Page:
"When high-frequency daters meet high-frequency daters, there's no problem." Photo: Karen Neumann
Meet an economist who's about to make sense of your entire adolescence.
Kai Konrad is a specialist in public debt. In a departure from his normal role at the Max Planck Institute for Tax Law and Public Finance in Germany, he has just published a paper titled Affection, speed dating and heart breaking.
It'll bring back memories. I am thinking about Phil Collins. He used to sing about ''easy lovers''. Konrad calls them ''high-frequency daters''. Pat Benatar would have called them ''heartbreakers''. But why? Why do ''easy lovers'' cause so much heartbreak and why does so much of society think badly of them?
Konrad lists some of the words used, and they are not nice.
As he sees it, it's a problem of missed communication. He says there are two types of daters. Low-frequency daters find the process emotionally exhausting. They are more interested in finding ''the one'' than in shopping around. High-frequency daters quite like shopping around. They are in no hurry.
When high-frequency daters meet high-frequency daters, there's no problem. They have a good time and (probably) move on. When low-frequency daters meet low-frequency daters, there needn't be a problem either. They might even marry (although given that they are so cautious about exposing their feelings, they might never meet).
The problem arises when a low-frequency dater meets a high-frequency dater and doesn't know it. He or she can tell that the high-frequency dater is interested, but can't tell whether or not it is because that person is nearly always interested (an ''easy lover'') or similarly cautious and genuinely finds him or her extraordinary.
If it's the second, marriage is highly likely. If it's the first, there's Buckley's chance. Konrad's calculations show easy lovers turn out to be cautious marriers. They have ''high reservation utilities for entering into a marriage'', he says.
Stripped of the maths, the reasoning is straightforward. High-frequency daters hook up with so many potential lifetime partners that they can ''afford to be picky''. This makes them ''heartbreakers''. Without meaning to, they hurt cautious daters who mistake their interest for something serious.
As Konrad puts it, ''High-frequency daters have a negative externality for low-frequency daters. Their higher fall-back utilities as players participating in the matching process make them more reluctant to propose. As a result, if people of different matching frequency meet, the high-frequency dater is more likely to disappoint the low-frequency dater.''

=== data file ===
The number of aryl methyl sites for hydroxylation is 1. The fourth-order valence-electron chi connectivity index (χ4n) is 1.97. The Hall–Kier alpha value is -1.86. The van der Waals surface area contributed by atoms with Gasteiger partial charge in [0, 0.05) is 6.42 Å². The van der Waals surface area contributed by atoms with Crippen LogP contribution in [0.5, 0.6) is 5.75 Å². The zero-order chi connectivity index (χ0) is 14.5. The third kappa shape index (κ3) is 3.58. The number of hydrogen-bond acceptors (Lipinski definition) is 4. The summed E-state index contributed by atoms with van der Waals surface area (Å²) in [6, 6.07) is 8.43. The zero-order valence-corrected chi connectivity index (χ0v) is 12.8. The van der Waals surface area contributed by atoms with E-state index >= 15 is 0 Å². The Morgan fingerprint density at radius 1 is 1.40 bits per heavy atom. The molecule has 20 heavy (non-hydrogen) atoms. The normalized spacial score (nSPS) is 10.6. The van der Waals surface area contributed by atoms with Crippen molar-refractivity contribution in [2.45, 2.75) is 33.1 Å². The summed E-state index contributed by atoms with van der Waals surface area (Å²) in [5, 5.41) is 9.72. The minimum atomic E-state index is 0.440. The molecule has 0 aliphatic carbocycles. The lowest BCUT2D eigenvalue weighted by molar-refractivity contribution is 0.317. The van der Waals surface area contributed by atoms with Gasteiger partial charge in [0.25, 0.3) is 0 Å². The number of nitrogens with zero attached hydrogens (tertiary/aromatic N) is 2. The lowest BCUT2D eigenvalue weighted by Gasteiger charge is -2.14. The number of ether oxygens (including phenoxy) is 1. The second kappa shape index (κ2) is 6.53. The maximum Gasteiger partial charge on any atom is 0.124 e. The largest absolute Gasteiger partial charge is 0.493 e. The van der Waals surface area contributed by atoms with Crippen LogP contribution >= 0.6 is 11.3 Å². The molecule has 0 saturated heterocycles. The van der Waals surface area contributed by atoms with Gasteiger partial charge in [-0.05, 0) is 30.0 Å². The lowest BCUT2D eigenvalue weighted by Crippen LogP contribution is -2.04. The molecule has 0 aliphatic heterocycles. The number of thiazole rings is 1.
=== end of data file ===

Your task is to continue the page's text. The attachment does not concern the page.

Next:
Disappointment turns to anger. Konrad lists several of the labels given to such men: womaniser, playboy, etc. He does not list those given to women, merely saying they are ''labels that receive similarly low social approval''.
The labels sound like moral judgments, but Konrad thinks that's not where they are coming from. Society comes up with hateful words for easy lovers simply because they unintentionally disrupt the marriage market.
What are people in the market looking for when it is working well? Economists used to call it ''pizzazz''. They thought it was one single property made up of things such as beauty, height, earning power and the like. Those who had more of it were more marriageable, those who had less, less so. Konrad disagrees. He thinks it is more of a matching process. What's important for some is unimportant for others.
Last year, German economists Arnaud Dupuy and Alfred Galichon examined 20 years of social and marriage data and came to the same conclusion. Some things do matter, but for others, it's a matter of taste.
Education matters. Dupuy and Galichon find it's twice as important as height or body-mass index. All types of women find an educated man more attractive, but only some types of men find an educated woman attractive. After that it gets messy. Emotionally stable men are attractive to ''conscientious'' women. Men with ''autonomy'' are attractive to extroverts but repellent to conscientious women.
What makes a marriage last?
One-third don't. Examining 2480 Australian marriages over seven years, Rebecca Kippen, of Melbourne University, and Bruce Chapman, of the Australian National University, found it helps greatly if the couples are close in age and similarly educated. Nothing much else matters, or at least nothing economists can get at. Perhaps some of it is meant to be mysterious.